Kas humanitaaria vajab äratust? Küsimus ei olegi humanitaaria valdkonna arenguga, vaid sellega, mida humanitaarial oleks teistele valdkondadele pakkuda. Siin siis küsimus sellest, mida oleks humanitaarial pakkuda juhtimise õppimisse-õpetamisse.
Autorid märgivad konteksti avamisel muuhulgas:
‘The business manager still sees the intellectual as an unproductive dilettante; the intellectual and the artist still see the manager as narrowly concerned with maximising profits and incapable of having higher concerns and aspirations’ (p. 114).
… ja seavad eesmärgi:
Our article proposes a possible way to go about this, exploring it in three consecutive steps: First, we outline the critical situation both the humanities and management studies find themselves in today; second, we introduce the Critical Management Literacy framework which we have developed to make the humanities’ knowledge accessible to management students; finally, we apply this framework to the humanities themselves to tentatively redefine their position in the landscape of academia.
The recent financial crises together with an increasing number or corporate scandals have shown just how dangerous mistakes made by managers are not only for individuals, but also and especially for society as a whole, whether those mistakes are made deliberately or out of ignorance.
Loodusteadused ja humanitaaria …
When the natural sciences began to first complement and then subtly change this mode of reasoning into the norm of unbiased ratiocination which then, in turn, became the model for management studies, the humanities began to lose ground. Trained – and teaching – to recognise in the cultural artifacts they were studying volatility, uncertainty, complexity and ambiguity, as the famous Harvard acronym VUCA has summed up the cognitive and intellectual challenges of modern humanity, their knowledge did and does not lend itself easily to interacting with the so-called hard sciences’ concept of rationality.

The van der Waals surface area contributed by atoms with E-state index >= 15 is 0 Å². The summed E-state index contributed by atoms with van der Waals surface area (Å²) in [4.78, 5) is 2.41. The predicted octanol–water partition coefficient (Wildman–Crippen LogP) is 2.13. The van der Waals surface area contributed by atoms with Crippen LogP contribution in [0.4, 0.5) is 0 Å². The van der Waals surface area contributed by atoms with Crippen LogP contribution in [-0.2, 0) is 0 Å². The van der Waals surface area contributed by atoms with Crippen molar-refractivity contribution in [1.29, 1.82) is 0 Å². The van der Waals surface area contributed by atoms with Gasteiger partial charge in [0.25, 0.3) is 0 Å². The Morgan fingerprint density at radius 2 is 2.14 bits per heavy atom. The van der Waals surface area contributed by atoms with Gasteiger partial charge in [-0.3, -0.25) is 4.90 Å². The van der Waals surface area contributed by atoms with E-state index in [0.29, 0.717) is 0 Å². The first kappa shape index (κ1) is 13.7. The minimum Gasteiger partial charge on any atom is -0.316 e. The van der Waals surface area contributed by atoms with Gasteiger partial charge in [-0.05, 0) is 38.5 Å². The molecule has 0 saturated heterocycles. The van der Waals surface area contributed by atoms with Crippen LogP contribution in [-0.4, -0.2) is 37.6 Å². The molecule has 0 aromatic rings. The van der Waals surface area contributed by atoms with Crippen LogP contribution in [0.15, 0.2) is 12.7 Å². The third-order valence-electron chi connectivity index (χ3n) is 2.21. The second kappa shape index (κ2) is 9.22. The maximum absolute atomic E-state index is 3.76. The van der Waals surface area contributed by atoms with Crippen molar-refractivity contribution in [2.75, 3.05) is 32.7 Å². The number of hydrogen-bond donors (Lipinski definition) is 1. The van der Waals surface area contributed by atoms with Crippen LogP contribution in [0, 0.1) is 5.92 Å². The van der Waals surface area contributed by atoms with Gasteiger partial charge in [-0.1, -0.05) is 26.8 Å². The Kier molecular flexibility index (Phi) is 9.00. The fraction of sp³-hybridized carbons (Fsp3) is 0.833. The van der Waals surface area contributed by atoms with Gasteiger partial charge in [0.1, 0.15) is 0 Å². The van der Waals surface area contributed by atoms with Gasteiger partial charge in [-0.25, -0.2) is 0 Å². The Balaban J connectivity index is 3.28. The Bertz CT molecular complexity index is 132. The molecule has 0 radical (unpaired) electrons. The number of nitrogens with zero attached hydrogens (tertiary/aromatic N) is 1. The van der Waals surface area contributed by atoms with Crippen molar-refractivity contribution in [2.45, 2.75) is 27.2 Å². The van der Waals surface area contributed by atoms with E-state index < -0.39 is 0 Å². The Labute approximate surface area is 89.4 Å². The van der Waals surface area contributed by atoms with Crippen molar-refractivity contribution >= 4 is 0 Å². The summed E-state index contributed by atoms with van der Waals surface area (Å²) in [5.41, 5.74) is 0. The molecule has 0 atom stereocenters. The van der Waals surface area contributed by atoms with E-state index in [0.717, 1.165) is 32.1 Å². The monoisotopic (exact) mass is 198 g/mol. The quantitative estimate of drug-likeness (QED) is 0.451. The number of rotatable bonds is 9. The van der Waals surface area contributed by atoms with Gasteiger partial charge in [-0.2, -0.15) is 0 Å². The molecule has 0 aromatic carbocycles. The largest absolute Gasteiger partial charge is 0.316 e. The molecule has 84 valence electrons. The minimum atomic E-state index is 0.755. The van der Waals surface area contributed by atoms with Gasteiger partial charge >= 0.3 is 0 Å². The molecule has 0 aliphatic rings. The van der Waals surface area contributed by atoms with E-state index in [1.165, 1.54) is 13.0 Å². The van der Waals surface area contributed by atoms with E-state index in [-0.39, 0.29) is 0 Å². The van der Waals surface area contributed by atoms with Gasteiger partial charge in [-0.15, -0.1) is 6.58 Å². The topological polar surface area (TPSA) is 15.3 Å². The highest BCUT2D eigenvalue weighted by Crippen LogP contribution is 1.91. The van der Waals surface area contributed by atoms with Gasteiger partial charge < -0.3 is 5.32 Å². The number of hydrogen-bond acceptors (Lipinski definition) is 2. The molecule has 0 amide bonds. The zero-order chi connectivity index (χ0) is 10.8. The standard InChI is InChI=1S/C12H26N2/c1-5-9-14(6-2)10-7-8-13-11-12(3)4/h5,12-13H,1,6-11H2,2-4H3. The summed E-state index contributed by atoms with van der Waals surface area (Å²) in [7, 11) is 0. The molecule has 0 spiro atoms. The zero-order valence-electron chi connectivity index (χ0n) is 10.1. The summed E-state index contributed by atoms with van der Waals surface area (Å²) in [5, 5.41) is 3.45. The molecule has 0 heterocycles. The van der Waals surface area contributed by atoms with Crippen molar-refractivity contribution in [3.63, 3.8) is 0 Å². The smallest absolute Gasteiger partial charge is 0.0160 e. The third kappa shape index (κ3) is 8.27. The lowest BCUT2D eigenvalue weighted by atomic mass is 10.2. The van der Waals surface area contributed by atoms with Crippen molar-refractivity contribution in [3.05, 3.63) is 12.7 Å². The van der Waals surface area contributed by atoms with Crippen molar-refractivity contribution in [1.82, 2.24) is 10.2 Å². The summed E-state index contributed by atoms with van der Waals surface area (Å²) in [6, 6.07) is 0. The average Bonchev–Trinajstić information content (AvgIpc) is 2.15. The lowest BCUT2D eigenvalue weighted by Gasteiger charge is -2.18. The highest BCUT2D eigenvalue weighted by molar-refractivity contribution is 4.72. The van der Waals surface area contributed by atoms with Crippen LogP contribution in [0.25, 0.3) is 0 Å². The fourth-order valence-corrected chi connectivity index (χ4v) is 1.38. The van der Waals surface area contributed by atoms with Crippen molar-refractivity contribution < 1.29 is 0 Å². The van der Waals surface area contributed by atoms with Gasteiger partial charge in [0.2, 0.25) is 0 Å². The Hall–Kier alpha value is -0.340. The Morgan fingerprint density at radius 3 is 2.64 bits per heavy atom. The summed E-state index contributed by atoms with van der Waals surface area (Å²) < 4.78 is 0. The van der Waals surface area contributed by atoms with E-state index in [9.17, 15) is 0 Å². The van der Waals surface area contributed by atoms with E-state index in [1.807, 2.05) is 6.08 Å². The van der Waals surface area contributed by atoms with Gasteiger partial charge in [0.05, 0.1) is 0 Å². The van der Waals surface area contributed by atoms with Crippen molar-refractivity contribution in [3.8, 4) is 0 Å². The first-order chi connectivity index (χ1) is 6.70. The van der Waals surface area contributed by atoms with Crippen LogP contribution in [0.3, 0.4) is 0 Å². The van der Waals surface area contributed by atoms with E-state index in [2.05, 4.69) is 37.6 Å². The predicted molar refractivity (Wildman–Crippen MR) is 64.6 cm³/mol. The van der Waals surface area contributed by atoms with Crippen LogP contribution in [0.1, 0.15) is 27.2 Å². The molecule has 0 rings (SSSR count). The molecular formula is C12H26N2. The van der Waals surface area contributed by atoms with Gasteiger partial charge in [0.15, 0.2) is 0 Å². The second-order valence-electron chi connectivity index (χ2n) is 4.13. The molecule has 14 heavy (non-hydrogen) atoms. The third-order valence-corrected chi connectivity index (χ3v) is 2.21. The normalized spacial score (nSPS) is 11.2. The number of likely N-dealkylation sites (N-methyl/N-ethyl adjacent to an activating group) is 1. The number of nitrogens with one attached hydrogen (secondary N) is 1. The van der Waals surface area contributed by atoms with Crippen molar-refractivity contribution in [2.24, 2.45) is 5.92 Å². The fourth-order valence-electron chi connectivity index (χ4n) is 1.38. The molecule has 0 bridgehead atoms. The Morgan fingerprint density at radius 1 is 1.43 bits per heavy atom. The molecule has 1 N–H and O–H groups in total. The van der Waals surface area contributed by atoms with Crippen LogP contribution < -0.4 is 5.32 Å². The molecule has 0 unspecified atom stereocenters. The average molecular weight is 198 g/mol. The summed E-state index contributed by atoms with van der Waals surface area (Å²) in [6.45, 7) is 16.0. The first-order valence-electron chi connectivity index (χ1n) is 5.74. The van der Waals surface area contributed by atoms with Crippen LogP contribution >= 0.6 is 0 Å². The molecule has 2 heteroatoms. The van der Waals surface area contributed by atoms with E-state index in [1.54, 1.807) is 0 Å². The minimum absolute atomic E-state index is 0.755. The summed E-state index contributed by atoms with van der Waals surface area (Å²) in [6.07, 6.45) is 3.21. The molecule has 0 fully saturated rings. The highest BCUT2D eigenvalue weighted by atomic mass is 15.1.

Mis on juhtimine?
Management, in short, is basically a cultural practice of interpreting and in consequence shaping reality as such needs to be taken seriously in its own right as well as in it being inextricably interwoven with other cultural practices.
Kokkuvõttes leitakse muuhulgas:
the crisis the humanities find themselves in today is in large parts one of their own making, or at least one which they have as yet seldom shown themselves willing to tackle, many of them still clinging to what their subdisciplines respectively believe to be ‘their’ field, ‘their’ canonical texts and ‘their’ methodologies with the death grip of a desperation born from a corrosive loss of identity. […] it is vitally important to realise that while uncertainty is unquestionably one of the core characteristics of reality, it is at the same time also intrinsic to our perception of what is real, since this perception is fabricated by interpretative choices and as such is just as volatile, complex and ambiguous as its object.
Landfester, U., & Metelmann, J. (2021). De-disciplining humanity: the humanities’ case for Critical Management Literacy. Management Learning, 52(2), 144–164. https://doi.org/10.1177/1350507620958159